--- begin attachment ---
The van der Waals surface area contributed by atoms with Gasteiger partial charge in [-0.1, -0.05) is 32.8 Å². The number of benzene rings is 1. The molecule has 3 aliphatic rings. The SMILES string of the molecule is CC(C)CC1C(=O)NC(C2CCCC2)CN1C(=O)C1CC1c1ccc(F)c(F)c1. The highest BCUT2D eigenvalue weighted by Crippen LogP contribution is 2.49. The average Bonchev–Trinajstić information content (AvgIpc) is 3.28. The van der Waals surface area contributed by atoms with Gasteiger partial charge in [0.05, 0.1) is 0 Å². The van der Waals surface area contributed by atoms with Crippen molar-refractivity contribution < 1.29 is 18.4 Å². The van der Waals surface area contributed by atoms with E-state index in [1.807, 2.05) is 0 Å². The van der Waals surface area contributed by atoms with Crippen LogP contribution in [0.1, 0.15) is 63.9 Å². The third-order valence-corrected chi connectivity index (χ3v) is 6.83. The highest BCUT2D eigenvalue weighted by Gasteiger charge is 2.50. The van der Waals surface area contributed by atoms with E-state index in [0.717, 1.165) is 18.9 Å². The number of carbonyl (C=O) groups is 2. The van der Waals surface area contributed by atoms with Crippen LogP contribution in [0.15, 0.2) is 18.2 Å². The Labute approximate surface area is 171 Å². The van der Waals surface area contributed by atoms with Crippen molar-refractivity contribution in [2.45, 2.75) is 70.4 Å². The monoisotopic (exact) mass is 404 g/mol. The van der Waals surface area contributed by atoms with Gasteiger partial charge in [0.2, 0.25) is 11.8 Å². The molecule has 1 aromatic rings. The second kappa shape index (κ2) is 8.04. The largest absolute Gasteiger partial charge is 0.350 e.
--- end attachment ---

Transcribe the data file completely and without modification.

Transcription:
The van der Waals surface area contributed by atoms with Gasteiger partial charge in [-0.1, -0.05) is 32.8 Å². The number of benzene rings is 1. The molecule has 3 aliphatic rings. The SMILES string of the molecule is CC(C)CC1C(=O)NC(C2CCCC2)CN1C(=O)C1CC1c1ccc(F)c(F)c1. The highest BCUT2D eigenvalue weighted by Crippen LogP contribution is 2.49. The average Bonchev–Trinajstić information content (AvgIpc) is 3.28. The van der Waals surface area contributed by atoms with Gasteiger partial charge in [0.05, 0.1) is 0 Å². The van der Waals surface area contributed by atoms with Crippen molar-refractivity contribution < 1.29 is 18.4 Å². The van der Waals surface area contributed by atoms with E-state index in [1.807, 2.05) is 0 Å². The van der Waals surface area contributed by atoms with Crippen LogP contribution in [0.1, 0.15) is 63.9 Å². The third-order valence-corrected chi connectivity index (χ3v) is 6.83. The highest BCUT2D eigenvalue weighted by Gasteiger charge is 2.50. The van der Waals surface area contributed by atoms with E-state index in [0.717, 1.165) is 18.9 Å². The number of carbonyl (C=O) groups is 2. The van der Waals surface area contributed by atoms with Crippen LogP contribution in [0.15, 0.2) is 18.2 Å². The Labute approximate surface area is 171 Å². The van der Waals surface area contributed by atoms with Crippen molar-refractivity contribution in [2.45, 2.75) is 70.4 Å². The monoisotopic (exact) mass is 404 g/mol. The van der Waals surface area contributed by atoms with Gasteiger partial charge in [0.2, 0.25) is 11.8 Å². The molecule has 1 aromatic rings. The second kappa shape index (κ2) is 8.04. The largest absolute Gasteiger partial charge is 0.350 e.